Carseland students making healthy choices
Good nutrition goes hand and hand with a good mind in the community of Carseland where Carseland School has been partnering with local businesses and the farming community in order to provide kids with a farm fresh snack.
In the Spring of 2016, students from Grade 5 and 6 at Carseland School began planning the construction of three cedar garden boxes that would be placed in front of the school as part of a community garden project.
From there students became interested in the concept of organic farming and contacted local organic carrot farmer Cam Beard.
From Beard the students learned what goes into creating fertile soil for their garden boxes.
Beard offered to provide the school with some of his carrots for students to have as a healthy snack. The students were responsible for unloading the carrots on arrival, washing, prepping and assisting with cutting and distributing them to the school’s student body.
“When we started planning the garden project, that’s when we started looking at the organic soil and the soil that we needed for the plants. That’s when we contacted Cam for some answers for the soil,” said Claire Wade, a Carseland School Grade 6 teacher.
She explained that Beard offered the school carrots from his organic carrot farm, the carrots that he is unable to sell as they are not perfectly formed.
“I started picking them up from the farm, the kids would wash them, and disperse them amongst the different grades,” she said.
Each week classrooms were given their own Tupperware of carrots and teachers could provide the carrots as a healthy snack. The school’s canteen also provided free carrots if students wanted them at lunch.
The farm fresh carrot project has got kids at the school more engaged about the food they eat. “It’s been great,” said Wade. The students can’t wait to have their carrot snack.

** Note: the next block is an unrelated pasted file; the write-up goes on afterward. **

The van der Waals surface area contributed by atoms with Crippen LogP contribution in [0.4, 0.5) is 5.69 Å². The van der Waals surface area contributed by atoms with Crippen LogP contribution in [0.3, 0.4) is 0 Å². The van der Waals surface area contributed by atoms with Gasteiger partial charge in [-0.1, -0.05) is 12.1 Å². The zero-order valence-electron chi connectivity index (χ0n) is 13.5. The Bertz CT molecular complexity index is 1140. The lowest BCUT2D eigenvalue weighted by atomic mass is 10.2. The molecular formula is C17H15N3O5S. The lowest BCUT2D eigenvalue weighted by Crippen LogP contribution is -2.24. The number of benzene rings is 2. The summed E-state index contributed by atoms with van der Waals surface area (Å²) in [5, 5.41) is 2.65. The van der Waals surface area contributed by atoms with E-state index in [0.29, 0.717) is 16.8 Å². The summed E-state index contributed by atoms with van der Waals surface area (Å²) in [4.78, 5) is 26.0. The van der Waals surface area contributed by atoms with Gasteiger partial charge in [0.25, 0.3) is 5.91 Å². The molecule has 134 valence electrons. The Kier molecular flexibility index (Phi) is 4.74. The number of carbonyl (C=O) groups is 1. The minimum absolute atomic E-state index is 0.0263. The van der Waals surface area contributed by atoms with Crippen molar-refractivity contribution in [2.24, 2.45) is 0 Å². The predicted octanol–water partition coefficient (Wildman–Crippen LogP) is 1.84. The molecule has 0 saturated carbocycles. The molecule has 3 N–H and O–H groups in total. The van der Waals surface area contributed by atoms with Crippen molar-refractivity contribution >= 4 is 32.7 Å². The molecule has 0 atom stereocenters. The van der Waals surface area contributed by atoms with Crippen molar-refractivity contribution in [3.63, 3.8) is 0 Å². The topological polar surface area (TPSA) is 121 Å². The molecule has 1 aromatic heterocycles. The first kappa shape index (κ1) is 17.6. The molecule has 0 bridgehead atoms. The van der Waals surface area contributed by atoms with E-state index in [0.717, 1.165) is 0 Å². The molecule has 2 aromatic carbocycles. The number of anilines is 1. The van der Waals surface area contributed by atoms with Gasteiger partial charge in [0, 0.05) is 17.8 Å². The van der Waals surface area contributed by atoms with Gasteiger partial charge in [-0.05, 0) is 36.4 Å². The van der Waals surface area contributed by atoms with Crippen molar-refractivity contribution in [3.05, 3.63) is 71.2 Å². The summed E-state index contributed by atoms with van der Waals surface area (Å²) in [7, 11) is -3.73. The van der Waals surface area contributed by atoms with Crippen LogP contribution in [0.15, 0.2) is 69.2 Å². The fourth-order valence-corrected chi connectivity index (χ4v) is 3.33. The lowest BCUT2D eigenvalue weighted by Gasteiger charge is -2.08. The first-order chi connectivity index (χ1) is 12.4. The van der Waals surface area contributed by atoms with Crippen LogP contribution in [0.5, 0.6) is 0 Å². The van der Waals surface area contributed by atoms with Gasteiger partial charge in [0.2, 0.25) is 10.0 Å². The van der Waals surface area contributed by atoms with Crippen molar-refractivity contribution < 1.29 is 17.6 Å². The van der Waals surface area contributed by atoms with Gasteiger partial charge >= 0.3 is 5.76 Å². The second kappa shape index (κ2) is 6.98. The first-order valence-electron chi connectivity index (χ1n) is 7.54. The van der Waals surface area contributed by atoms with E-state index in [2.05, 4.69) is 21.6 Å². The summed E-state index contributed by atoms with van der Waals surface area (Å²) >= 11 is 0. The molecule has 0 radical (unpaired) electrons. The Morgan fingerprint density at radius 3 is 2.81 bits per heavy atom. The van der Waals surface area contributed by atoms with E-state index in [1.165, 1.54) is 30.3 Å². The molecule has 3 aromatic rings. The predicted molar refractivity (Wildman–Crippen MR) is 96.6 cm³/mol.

“When we don’t have carrots they are begging ‘can we have carrots, when are the carrots coming?’ It’s a delicious snack,” said Wade.
Last year, the school participated in a program that saw students creating a garden, building self watering garden boxes and learning about flowers, herbs and vegetables last spring.
The students raised about $6,000 and with local community support from private individuals, service clubs, and businesses.They installed garden boxes out in front of the school.
“Having the “farm fresh carrots project” as a grade 5/6 responsibility, created teamwork amongst students. These students are proud to have a hand in providing healthy choices to Carseland school students and staff. This has given the students the opportunity to “be the change” and take ownership for their wellness and that of others,” said Wade.
This year the program will continue, the students and staff have formed a connection with Cam of Cam’s Carrots and Rosemary Wotske of Poplar Bluff Organics with the hope of learning about healthy choices and fostering an environment of wellness.
A new spinoff benefit from the farm fresh project is a wellness newsletter being planned by students. The newsletter will detail health benefits of carrots and other fresh vegetables. The program also helped to create a dialogue between students about making healthy food choices.
According to Wade, providing students with nourishment sets the stage for a positive, ready to learn, atmosphere. Students feel cared for and in return care for others.
The carrot has provided the students with an analogy of how to flourish. It takes the proper soil and tools for a carrot to grow. People require a growing environment that includes nourishment, nurturing, and love. Students are now more aware of creating an environment where they can grow best. Having this project fosters communication for this social-emotional learning.
The school hopes to have Cam’s Carrots and Poplar Bluff Organics visit the school when students are preparing their garden boxes for planting. Their knowledge and expertise on heirloom/heritage seeds will provide a great learning opportunity for students.
This year, the school has started a breakfast program as well. Students have also delved deeper into the topic of nutrition.
Wade contacted Buy-Low Foods from Langdon, who is the sponsor of the breakfast program. In the program, students are offered fresh fruits in the morning like apples and oranges, with porridge.